What you’ll learn
- what are environments
- how are environments handled in a Webiny project
Just want to deploy?
Your project can be deployed into multiple environments.
This means that you can have multiple "copies" of your project up and running at the same time, each having its own name and purpose.
Every project most certainly has an environment called production. This is the environment that represents "the real thing" - the system that's being used by real users. It's in your best interest to ensure this system is always online and the code that makes it into this environment is well tested. In order to achieve this, you deploy your project to a number of pre-production environments.
For example, you might have multiple development environments, to which developers can deploy their changes, ready to be tested by the rest of the team. Once the changes have been approved, an additional round of testing can be done in a preview, or more commonly called, staging environment. This is the environment that's the closest to the production environment in terms of the code, different configurations, cloud infrastructure, and so on.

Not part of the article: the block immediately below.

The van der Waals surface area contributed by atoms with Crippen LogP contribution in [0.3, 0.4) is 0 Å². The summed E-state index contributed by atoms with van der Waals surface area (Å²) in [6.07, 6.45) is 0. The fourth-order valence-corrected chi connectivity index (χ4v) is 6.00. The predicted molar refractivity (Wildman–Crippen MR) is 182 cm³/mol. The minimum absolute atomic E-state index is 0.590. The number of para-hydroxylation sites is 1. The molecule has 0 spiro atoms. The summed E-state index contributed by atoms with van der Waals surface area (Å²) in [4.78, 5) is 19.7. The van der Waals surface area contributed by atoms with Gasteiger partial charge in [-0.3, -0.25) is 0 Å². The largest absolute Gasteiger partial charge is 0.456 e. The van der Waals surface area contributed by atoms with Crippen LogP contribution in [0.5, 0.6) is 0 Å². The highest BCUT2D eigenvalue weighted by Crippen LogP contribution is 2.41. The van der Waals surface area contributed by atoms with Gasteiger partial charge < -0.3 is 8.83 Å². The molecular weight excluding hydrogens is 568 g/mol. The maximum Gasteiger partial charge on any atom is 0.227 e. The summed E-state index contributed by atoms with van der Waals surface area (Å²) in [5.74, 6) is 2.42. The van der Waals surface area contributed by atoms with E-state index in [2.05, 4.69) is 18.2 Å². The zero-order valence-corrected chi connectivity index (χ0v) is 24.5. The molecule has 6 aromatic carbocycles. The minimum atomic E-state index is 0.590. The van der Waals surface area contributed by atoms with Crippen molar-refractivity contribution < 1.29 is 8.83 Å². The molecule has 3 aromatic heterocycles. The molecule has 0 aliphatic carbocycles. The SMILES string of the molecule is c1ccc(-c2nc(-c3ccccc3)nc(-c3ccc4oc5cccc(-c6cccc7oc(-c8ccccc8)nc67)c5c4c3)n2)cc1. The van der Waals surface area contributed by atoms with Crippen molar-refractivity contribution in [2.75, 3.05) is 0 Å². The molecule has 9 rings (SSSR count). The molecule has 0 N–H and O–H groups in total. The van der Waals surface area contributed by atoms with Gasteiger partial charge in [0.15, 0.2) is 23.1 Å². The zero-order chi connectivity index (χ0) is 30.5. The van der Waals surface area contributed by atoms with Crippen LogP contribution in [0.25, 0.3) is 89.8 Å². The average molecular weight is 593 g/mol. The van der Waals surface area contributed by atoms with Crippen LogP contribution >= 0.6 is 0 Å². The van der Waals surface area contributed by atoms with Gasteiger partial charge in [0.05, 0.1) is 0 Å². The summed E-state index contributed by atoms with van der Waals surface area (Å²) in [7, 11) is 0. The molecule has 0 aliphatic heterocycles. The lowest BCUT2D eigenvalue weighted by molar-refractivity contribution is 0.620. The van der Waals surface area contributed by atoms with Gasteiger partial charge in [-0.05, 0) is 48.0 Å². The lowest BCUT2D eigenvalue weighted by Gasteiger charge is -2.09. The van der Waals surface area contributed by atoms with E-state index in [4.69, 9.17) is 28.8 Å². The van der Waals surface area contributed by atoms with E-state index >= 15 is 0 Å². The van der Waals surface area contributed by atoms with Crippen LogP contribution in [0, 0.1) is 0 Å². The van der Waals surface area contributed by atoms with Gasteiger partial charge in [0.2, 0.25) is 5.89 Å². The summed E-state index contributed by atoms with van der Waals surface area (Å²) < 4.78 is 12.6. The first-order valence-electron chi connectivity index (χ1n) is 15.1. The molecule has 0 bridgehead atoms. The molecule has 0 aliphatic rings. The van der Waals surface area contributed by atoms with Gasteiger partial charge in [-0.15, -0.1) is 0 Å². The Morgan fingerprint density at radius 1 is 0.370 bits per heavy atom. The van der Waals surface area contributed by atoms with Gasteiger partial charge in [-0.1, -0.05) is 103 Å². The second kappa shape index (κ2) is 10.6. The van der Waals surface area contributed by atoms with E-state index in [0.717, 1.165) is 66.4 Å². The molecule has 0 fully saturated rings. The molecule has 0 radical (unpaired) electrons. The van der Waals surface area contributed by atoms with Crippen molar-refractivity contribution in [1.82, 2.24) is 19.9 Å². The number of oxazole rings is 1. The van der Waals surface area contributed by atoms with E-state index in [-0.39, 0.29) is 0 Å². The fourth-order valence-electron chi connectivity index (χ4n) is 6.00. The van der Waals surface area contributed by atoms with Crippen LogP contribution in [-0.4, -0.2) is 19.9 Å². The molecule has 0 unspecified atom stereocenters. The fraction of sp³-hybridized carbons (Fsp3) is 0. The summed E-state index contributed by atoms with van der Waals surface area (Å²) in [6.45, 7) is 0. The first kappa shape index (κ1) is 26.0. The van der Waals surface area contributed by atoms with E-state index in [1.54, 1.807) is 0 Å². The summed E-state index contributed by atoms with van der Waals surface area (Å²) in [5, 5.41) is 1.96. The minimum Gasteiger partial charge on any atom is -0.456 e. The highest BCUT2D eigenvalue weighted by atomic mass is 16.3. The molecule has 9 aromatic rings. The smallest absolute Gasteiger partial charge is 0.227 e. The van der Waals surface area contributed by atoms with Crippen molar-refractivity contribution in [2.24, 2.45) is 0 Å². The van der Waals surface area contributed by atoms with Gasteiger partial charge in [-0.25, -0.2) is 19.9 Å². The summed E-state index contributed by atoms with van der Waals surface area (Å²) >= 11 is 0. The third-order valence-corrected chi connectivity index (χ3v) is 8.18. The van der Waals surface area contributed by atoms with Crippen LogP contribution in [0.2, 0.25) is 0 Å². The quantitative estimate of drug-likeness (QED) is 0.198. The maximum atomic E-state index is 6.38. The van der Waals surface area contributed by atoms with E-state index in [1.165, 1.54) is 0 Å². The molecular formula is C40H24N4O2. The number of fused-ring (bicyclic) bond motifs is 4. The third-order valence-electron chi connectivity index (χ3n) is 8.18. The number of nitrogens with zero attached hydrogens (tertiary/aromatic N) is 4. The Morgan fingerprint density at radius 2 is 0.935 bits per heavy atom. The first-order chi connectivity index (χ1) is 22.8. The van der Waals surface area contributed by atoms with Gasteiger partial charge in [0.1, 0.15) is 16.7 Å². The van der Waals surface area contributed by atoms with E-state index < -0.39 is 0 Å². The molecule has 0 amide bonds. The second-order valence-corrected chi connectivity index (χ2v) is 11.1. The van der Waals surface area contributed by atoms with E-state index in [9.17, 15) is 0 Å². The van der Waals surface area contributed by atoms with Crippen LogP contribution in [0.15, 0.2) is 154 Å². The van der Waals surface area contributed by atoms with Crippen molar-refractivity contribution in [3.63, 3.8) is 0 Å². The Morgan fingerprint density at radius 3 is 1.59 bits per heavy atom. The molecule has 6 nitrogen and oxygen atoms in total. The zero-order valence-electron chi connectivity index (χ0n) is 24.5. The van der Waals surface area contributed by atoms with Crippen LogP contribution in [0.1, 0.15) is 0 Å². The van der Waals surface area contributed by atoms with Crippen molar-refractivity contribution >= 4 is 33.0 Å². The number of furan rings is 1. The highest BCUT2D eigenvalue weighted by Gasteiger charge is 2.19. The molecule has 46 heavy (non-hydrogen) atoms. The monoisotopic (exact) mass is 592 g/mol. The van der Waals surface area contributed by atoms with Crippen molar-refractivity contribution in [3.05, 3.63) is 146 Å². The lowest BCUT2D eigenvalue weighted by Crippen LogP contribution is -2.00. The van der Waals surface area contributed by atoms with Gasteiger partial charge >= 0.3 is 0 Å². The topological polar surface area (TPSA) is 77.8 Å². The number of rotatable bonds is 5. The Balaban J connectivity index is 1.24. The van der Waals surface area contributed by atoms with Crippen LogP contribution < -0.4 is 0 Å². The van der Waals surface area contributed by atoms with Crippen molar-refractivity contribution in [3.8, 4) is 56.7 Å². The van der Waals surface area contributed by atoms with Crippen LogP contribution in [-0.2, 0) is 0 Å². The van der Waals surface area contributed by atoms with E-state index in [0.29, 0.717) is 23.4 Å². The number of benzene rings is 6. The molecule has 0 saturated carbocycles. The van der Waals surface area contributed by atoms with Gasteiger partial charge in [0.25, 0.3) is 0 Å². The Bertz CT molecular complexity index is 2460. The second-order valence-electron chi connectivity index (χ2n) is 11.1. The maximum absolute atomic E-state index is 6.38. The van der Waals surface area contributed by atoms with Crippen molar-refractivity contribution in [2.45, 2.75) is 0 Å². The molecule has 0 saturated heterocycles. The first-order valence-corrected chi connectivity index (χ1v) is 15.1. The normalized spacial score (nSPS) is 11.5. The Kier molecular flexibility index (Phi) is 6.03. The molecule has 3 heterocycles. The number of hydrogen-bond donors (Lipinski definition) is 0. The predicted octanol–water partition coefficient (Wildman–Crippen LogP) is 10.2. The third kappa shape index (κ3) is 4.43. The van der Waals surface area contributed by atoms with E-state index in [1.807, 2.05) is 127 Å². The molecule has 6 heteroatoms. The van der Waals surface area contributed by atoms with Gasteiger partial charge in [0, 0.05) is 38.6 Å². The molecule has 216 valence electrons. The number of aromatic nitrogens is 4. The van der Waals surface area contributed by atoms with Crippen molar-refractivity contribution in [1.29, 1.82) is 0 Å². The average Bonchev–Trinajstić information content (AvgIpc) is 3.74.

For best practices on how to organize your environments and other workflows, check out the Workflows section.
Every project application can be deployed into several different environments. For example, we might have three applications in our project, and for each, we might want to have three different environments: dev, staging, and production.
Note that Webiny does not sync environments across your project applications. Meaning, if you want to deploy your entire project into a specific environment, you need to deploy every application into it. So, in the case of the above project, you would need to deploy all three applications.
Watch out for extra costs
Deploying multiple project environments into the same AWS account may incur additional cost. Check out the Cloud Infrastructure section for more information.
How many different environments can a project have?
The answer is: as many as needed. There is no limit on the count of different environments you can deploy.
Depending on the environment, can a different cloud infrastructure be deployed?
This can be done. Since the cloud infrastructure is defined using code, nothing prevents you from using a couple of
if statements to determine which resources need to be deployed.
Is it reasonable to have different cloud infrastructure deployed based on the environment?
In certain cases, this might be reasonable. For example, you can reduce development costs by not deploying custom VPCs (and related cloud infrastructure resources) for development environments. You only deploy the full set of cloud infrastructure resources into staging and production environments.
Depending on the environment, the API project application is deployed as two different sets of cloud infrastructure resources - development and production. Visit the API Introduction key topic to learn more.